Category Archives: Tidbits

Thought roundup: Podcasts, drawing, cats, and towels

Here are some bits and pieces that probably won’t end up in their own blog posts, but which I thought might be useful to share.

Making better use of time by listening to podcasts: I tried using BeyondPod to download and play podcasts during commutes and chores. Bonus: Turns out it has Tasker support. I’ve set up Tasker to automatically play podcasts when I plug in my earphones. By default, BeyondPod pauses when I take my earphones out. Handy! I’m not sure whether I’ll stick with the free version, buy the $7 app, or use a different podcast player yet, but it’s a neat idea.

Practising drawing during the commute: I can’t really listen to podcasts while I write or read – verbal interference – but I can practise drawing. I’ve started drawing in a small notebook whenever I have a chance to sit down during my commute. Nothing amazing, just deliberate practice: straight lines, boxes, circles, faces. It’s really easy to draw lots and lots of faces. Draw plenty of circles, add two dots in almost any location, and then let your mind fill in the rest. I like drawing so many faces close together with the randomness of the occasional subway jolt. With all those variations, I get to see which kinds of faces I like.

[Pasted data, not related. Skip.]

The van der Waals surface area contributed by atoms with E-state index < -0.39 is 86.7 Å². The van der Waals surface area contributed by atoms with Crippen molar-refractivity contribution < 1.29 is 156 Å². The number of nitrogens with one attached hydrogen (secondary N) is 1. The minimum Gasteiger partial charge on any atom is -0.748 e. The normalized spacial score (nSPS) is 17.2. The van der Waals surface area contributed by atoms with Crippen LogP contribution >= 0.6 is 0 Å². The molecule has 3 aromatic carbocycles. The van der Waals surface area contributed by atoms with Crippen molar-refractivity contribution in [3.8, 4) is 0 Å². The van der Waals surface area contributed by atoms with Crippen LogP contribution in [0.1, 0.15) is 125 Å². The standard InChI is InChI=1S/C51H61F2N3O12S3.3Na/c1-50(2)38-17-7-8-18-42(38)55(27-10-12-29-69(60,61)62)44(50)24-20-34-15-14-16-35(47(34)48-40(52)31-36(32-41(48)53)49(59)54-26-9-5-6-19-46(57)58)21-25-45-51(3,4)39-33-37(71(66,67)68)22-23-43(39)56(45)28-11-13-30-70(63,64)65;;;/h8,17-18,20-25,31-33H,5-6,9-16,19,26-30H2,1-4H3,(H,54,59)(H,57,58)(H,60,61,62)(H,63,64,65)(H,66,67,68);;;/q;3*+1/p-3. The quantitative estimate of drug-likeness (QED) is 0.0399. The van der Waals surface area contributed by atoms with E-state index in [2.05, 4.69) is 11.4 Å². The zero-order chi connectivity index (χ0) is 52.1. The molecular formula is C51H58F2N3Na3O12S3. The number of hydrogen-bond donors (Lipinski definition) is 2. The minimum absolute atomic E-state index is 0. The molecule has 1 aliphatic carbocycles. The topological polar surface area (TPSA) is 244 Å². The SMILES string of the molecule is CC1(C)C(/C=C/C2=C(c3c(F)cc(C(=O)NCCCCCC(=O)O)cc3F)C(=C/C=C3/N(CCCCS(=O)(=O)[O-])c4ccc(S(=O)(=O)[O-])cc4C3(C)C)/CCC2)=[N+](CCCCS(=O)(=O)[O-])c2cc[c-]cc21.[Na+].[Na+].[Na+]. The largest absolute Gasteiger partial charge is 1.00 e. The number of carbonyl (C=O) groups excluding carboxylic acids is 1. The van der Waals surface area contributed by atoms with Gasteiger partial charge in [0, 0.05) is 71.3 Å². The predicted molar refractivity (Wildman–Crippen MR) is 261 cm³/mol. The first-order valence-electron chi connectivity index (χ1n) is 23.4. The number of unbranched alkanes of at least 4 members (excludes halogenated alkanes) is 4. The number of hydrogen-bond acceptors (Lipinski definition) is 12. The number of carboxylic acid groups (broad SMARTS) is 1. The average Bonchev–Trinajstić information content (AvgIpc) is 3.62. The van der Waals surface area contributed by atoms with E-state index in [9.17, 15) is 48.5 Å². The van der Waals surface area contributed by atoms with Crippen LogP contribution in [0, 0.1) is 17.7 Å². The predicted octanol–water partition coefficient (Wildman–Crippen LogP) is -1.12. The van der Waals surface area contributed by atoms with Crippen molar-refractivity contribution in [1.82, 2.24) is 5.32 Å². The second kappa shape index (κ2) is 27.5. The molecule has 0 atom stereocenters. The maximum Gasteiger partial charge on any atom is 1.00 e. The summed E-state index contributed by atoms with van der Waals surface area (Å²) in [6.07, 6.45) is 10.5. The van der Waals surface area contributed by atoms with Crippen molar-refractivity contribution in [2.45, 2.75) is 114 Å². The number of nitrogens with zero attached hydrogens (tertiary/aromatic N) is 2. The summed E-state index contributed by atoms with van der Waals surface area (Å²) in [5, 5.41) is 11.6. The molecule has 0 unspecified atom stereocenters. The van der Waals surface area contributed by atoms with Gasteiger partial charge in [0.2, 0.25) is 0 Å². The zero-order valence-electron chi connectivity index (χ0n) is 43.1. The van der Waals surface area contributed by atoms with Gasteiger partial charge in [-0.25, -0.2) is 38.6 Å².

Cats can be very cuddly: You know how cats are supposed to be independent and aloof? Luke is a complete sucker for attention. Leia likes putting her arms around my neck and being cuddled. Even Neko heads for our laps (well, W-‘s lap these days, not that I’m jealous or anything) whenever we’re on the couch.

Tweaking routines – hair towel: Turns out that a hair towel / turban is much better than using a regular towel. It keeps my hair out of the way, dries my hair faster, results in less laundry, and helps me avoid forgetting wet towels. My mom was onto something when she gave it to me.

From the feeds: Selling benefits, not features; caramel apples; graphic novels for kids

ccattrib_sharealike_2009_llstalteri

Elizabeth Sandberg’s story about a savvy pie pumpkin seller reminds me of the advice to sell benefits, not features.

She wasn’t actually selling pumpkins. She was selling the only remaining ingredient I needed for an easy, award winning recipe — two pie pumpkins. She was selling me what I came to the farmers market for — not individual produce items, but a delicious meal.

Speaking of food, Laura Grace Weldon shares an intriguing inside-out caramel apple recipe on GeekMom. I like the occasional caramel apple, but the store-bought ones are enormous, and we’re slowly phasing out sweets and desserts. This might still sneak into one of our experimental kitchen days, though.

Another GeekMom find: Amy Craft recommends graphic novels geared towards kids. J- likes graphic novels, and has been working her way through the Toronto Public Library’s manga collection.

Enjoy!

Photo of pumpkins © 2010 llstalteri, Creative Commons Attribution License

From the feeds: Friendship, planning ahead, and crossroads

ccattrib_sharealike_trees_2006_lincolnian

One of the great things about spending time with my family is seeing them with old friends, the kind of friendships developed over decades and despite distance.